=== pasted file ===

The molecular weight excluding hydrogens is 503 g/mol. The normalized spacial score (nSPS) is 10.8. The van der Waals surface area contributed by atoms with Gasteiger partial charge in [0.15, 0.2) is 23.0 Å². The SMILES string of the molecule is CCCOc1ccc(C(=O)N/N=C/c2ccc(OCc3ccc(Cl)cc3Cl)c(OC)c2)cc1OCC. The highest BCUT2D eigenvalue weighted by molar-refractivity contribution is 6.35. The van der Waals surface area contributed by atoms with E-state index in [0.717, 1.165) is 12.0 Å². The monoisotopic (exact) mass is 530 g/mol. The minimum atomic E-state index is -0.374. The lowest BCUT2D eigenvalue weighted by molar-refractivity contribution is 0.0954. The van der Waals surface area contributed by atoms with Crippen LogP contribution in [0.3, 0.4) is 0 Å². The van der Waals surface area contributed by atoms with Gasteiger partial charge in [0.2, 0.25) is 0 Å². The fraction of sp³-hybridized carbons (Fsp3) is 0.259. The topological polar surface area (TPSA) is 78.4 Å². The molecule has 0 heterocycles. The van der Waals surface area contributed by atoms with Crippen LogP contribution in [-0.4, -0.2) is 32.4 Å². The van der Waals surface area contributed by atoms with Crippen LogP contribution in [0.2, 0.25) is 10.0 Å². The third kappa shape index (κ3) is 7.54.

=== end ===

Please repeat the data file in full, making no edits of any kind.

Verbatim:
The molecular weight excluding hydrogens is 503 g/mol. The normalized spacial score (nSPS) is 10.8. The van der Waals surface area contributed by atoms with Gasteiger partial charge in [0.15, 0.2) is 23.0 Å². The SMILES string of the molecule is CCCOc1ccc(C(=O)N/N=C/c2ccc(OCc3ccc(Cl)cc3Cl)c(OC)c2)cc1OCC. The highest BCUT2D eigenvalue weighted by molar-refractivity contribution is 6.35. The van der Waals surface area contributed by atoms with E-state index in [0.717, 1.165) is 12.0 Å². The monoisotopic (exact) mass is 530 g/mol. The minimum atomic E-state index is -0.374. The lowest BCUT2D eigenvalue weighted by molar-refractivity contribution is 0.0954. The van der Waals surface area contributed by atoms with Crippen LogP contribution in [0.3, 0.4) is 0 Å². The van der Waals surface area contributed by atoms with Gasteiger partial charge in [0.2, 0.25) is 0 Å². The fraction of sp³-hybridized carbons (Fsp3) is 0.259. The topological polar surface area (TPSA) is 78.4 Å². The molecule has 0 heterocycles. The van der Waals surface area contributed by atoms with Crippen LogP contribution in [-0.4, -0.2) is 32.4 Å². The van der Waals surface area contributed by atoms with Crippen LogP contribution in [0.2, 0.25) is 10.0 Å². The third kappa shape index (κ3) is 7.54.